The two books still, to me, read and feel like the first two books of an enjoyable but underambitious trilogy. The Guns of Avalon has served the purpose of a middle book, extending the story to a turning point that sets up a grand finale: more of the same but sufficiently different to keep them reading.
There’s still the overuse of cheapjack Earth similes at nearly every turn, though nothing quite so egregious as in Nine Princes. There’s the Black Road, and its forerunner, the Dark Circle, openly established as the outcome of Corwin’s curse and no other, creating the ironic set-up that, now he has all but secured the Crown of Amber, he must defend it against his own work.
There is a relatively minor change of detail in the book. When his memories – true memories – are restored via the Pattern in Rebma, Corwin is adamant that there are/were a total of twenty-three siblings: fifteen brothers, six of them dead, eight sisters, two, possibly four of them dead. Here, the total is reduced to the thirteen live ones and a handful of deceased, who barely matter (these will be further reduced to brothers Osric and Finndo, senior to Benedict, who died ‘for the good of Amber’). Zelazny never tries to explain the discrepancy.
And there’s Ganelon. Ganelon was exiled from the real Avalon by hellride, centuries before. It’s one hell of a coincidence for Corwin to be diverted to Lorraine, where he is its protector, though the means by which Ganelon loses his hatred for Corwin is not merely plausible but well laid out. He’s a trusted aide, a sounding board, and asker of questions useful to the reader.
But he’s not what he seems, and when it becomes clear that a hidden hand is operating, it’s not hard to work out the truth. But that’s only in a later book. In The Guns of Avalon, Ganelon may not be only what he seems to be, and nothing more: he’s perfectly placed to be revealed as an imposter. But he’s not who Zelazny decides he will be, not yet, not whilst we’re in the first stage of the series.
It would be another three years, and two more intervening novels, before Sign of the Unicorn was published, time for ample thought. Ample thought indeed.

Second UK paperback in themed covers

8 thoughts on “Once Upon a Time in Amber: The Guns of Avalon

  1. I remember my middle-school self thinking The Guns of Avalon was the best written of the first 4 books. It was my favorite at the time. I haven’t re-read it since, so I don’t know how my chronologically adult self will react.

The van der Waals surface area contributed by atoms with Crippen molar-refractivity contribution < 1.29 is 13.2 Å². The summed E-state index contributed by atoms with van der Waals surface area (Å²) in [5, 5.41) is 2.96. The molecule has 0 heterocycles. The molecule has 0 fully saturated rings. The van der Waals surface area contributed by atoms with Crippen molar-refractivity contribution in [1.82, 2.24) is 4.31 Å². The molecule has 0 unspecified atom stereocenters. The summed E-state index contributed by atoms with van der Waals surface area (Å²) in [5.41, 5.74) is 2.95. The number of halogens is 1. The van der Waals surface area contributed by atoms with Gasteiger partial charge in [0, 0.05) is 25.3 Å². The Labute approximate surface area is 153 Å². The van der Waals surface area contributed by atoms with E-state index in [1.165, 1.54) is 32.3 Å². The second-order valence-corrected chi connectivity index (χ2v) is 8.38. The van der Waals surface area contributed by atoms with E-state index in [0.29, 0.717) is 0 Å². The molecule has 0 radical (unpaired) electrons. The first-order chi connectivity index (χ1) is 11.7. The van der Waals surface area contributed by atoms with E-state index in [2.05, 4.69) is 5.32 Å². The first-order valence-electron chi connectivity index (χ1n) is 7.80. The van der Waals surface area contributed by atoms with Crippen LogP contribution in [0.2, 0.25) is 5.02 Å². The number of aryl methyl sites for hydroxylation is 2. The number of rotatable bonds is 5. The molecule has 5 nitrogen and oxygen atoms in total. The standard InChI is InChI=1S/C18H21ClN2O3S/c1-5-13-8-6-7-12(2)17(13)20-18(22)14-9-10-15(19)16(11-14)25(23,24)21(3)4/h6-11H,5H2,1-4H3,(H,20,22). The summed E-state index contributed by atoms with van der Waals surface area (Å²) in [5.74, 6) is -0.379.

I do remember thinking early on that Corwin was being manipulated by Ganelon, probably for good reason and to good end. That Ganelon was playing Corwin in ways that moderated Corwin’s impulsiveness and helped focus him. I don’t believe that makes the younger me an unusually perceptive 12-year-old reader. Instead, I think that Zelazny had some mastery of subtle character work in his writing, and that he deliberately telegraphed that to the reader.

    Time to go back and re-read!

    1. Very interesting comment, Kevin, and one that makes me wonder. I never saw any of that myself, not even in this current re-read. Unless you’re referring to the later part of the sequence in Avalon, touching on Dara’s access to Corwin, and the murder of Benedict’s servants. In retrospect, those are Ganelon’s first steps, though even now I don’t see any telegraphing. On the other hand if you mean earlier, in Lorraine, then you’ll need to be a bit more specific.

      Off topic but my Cranky Old Man has arrived today. One more…

      1. Off topic response: WooHOOO!

        It’s been decades since the spring of 1978, so I don’t remember exactly what I was reacting to. I smelled something fishy about Ganelon by the 2nd or 3rd scene with him, plus the fact that Corwin couldn’t completely control the circumstances that drew him to Lorraine, but it’s a memory of an impression of a memory, so distant and hazy. Ganelon before his true identity was revealed was my favorite character to read up to that point.

  2. Interesting. I’m loathe to respond in too much detail as it drags in things from later books and I don’t want to pre-empt readers who might not have read the series before. Once Corwin arrives in Lorraine, Ganelon makes a pitch for him to stay and fight, but then he would.

    To be honest, I really don’t want to re-read the bbook again, anything like this soon (at present I only have the post Second Chronicles short stories to read, none of which I have read before). We’ll see.

  3. Liked it almost as much as 9 Princes. Throughout the 1st quintet I liked each book a little less than its predecessor. Maybe I was getting bored with constant complications. Then I liked the 2nd quintet substantially less than the 1st because Merlin just wasn’t as interesting as Corwin.
    Avalon is really close to 9 Princes, though. I love the family reveals and the Hellrides are my favorite things in the entire series. Makes me wonder what Damnation Alley could have been if he’d stretched himself.

      1. Does it seem to you like he stretched himself a little bit less with each book?

        OK to qualify that statement I looked at his bibliography, and it’s not a straight linear progression. Dream Master followed This Immortal and was certainly less of a stretch, but both were followed by Lord of Light and Creatures of Light and Darkness, which both stretched not only his own writing, but indelibly reshaped Science Fiction. But yes, in my opinion, for what it’s worth (that and a buck will get me a cup of cheap coffee), those two novels were his literary peak, and the last of the Merlin books if not his nadir, at least near his least.

  4. Of the first two, i both prefer Dream Master and think it the more intense book, but I wouldn’t diagree with the rest of your suggestion. I don’t think i read ANY of his novelds after the Merlin Cycle.